The increase in cash payments, salaries and bonuses, help to offset the overall 9% decrease seen in total compensation of United States CEOs, a drop almost entirely due to a decline in the value of stock options. Overall, the value of stock options fell 18% last year to a median value of $4.2 million, using the Black-Scholes method, a valuation method that has come under fire, criticized as an imprecise measure (See Black-Scholes Overvalues Stock Options ).
Nonetheless, corporate boards in general raised cash payments to CEOs. Median salaries rose 6% and the median bonus soared 21%. Measured on a mean basis, bonuses declined 1.6%, but such figures were skewed by the small number of very large bonuses, according to analysis done for Reuters by Equilar Inc
The decrease in the number of stock options issued to CEOs is due to growing pressure on companies to count the cost of options against profits, as well as the accounting complexity of giving a dollar value to what are essentially long-term wagers on stock prices. In this vacuum, awards of restricted stock, grants of company shares that cannot be sold for a period of time and sometimes only when the company meets performance goals, rose 40% on average last year, with an average value of $1.3 million, up from $937,000 in 2001.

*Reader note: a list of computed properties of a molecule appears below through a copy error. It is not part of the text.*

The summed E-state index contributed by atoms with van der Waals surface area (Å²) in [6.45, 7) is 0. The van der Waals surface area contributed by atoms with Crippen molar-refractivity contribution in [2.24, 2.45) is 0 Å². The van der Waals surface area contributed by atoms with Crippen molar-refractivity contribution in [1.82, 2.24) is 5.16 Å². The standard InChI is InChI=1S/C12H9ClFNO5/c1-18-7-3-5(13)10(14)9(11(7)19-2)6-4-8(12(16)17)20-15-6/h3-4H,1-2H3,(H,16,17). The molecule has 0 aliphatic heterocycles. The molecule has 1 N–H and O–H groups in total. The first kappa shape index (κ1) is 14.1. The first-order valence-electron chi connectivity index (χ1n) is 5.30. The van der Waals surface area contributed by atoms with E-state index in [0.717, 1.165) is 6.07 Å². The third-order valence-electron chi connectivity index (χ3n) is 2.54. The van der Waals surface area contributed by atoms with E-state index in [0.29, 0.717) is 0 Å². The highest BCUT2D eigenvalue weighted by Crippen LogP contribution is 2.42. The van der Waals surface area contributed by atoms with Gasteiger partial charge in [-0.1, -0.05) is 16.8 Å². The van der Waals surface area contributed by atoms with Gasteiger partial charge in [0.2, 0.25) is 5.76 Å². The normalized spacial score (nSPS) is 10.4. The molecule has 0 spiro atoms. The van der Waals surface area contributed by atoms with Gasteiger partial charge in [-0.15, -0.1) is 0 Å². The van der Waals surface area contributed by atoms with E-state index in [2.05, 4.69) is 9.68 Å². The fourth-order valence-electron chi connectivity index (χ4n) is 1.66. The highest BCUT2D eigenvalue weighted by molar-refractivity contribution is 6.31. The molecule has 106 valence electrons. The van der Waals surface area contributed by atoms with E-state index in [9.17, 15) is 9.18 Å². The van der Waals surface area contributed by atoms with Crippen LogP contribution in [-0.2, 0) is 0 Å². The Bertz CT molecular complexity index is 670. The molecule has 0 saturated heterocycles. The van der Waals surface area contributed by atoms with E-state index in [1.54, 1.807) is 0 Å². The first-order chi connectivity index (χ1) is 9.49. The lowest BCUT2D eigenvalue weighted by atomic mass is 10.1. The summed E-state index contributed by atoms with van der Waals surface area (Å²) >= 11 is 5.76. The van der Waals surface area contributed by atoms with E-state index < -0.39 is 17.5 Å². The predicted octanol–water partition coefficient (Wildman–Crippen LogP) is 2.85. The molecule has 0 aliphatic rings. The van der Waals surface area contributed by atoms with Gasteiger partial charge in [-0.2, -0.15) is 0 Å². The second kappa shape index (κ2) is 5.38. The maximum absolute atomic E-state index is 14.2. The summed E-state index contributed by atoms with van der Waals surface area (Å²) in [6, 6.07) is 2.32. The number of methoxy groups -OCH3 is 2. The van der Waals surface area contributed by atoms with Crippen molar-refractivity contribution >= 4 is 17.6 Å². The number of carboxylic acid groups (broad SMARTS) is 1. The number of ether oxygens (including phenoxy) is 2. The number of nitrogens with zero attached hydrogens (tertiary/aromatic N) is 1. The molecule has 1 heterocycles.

The value of restricted stock is easily valued by investors and companies alike, since it is basically a conditional gift of stock. By comparison, companies have long argued that stock options are difficult, if not impossible, to give a dollar value to.
Under current US guidelines, companies can choose to subtract the expense of stock options from their income statements or disclose their theoretical value in the footnotes of their financial statements. With the exception of a handful of early volunteers and the approximately 130 recent coverts, most companies opt to record the expenses in their footnotes (See Fewer Companies Volunteer Stock Option Expenses ).